On a pleasure trip to a country that ruled over us for centuries, has its hands stained with the blood of our revered martyrs, the mind subtly sails into ingrained negativity. The currency conversion charts at the airport added fuel to the flames of negativity when the currency of my country was found placed almost at the bottom, with British pound proudly at the top. The charts bruised my pocket and my pride. Jostling with such negativity and rage, the compulsions, fascinations and other attractions which might have lured Indians settled there to prefer that country kept my cerebral churning busy.
The first sight of Heathrow Airport put some soothing balm on my sulking mind as I found our airport at New Delhi far superior! With such fragile pride, we moved towards immigration counters, where we were greeted with courteous smiles. The cooperative attitude, from the taxi operator to the hotel staff oozed the warmth of hospitality in the chilly weather conditions in London. The spotless roads, disciplined movement of traffic, suitably studded with the sheen of courteous behaviour, was trying to pierce through the wall of my negativity. I tried to superficially ignore all such stuff.
Taking a ride in the London Eye, I casually patted the cheeks of an infant in the lap of his British parents. The couple responded to my gestures and motivated the child to reciprocate the love. In a couple of minutes, the child became very friendly with me. The love reciprocated by him was beyond my expectations. My making faces generated bursts of laughter from that tiny soul. The instant connect established with that family through that little one moved so swiftly that the child showed eagerness to be in my arms. Throughout the ride, he kept playing with me and his parents also, instead of enjoying the view, were more keen to witness our bonding. When the ride was over, I tried to shift the kid to his parents, but he refused to budge. We spent some more time together. He hugged me like he had known me for long. Ultimately we separated with the exchange of contact numbers and the promise to be in touch.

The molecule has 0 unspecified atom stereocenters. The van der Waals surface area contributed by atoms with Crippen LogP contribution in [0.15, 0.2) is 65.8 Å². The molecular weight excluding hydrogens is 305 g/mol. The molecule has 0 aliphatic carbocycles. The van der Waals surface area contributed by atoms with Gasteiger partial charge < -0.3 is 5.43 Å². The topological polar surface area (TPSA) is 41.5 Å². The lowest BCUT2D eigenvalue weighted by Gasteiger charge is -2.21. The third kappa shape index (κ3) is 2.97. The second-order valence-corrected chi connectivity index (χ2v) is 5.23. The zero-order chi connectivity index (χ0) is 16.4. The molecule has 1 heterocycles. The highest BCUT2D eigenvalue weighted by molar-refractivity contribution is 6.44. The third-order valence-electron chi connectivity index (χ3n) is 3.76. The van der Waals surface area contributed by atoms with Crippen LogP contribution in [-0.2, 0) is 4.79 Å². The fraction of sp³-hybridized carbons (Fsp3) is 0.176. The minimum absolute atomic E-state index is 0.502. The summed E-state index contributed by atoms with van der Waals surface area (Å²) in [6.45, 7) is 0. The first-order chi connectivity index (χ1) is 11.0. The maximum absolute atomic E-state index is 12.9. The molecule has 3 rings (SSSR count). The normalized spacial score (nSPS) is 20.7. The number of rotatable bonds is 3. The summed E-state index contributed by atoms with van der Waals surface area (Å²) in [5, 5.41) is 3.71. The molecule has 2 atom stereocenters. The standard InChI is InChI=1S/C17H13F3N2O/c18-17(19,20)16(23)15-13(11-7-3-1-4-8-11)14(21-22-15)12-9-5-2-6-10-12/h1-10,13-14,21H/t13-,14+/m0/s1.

The negativity stood completely washed by the love and warmth showered by everyone, from immigration officials to taxi drivers to hotel staff, and finally, that little angel.
We returned, many times richer with the treasure of love that was not even required to be declared at the customs. Once again, we stood robbed by the British, but this time of the negativity that brewed within me. Once again, they ruled over us, but this time, conquering our hearts.
I searched the reason for the love the child felt for me. Was it some connection of previous birth? Was he deprived of such intimate love there? I finally got the answer in the song: ‘Ik ehsaas hai, rooh se mehsoos karo, Pyar ko pyar hi rehane do koi naam na do.’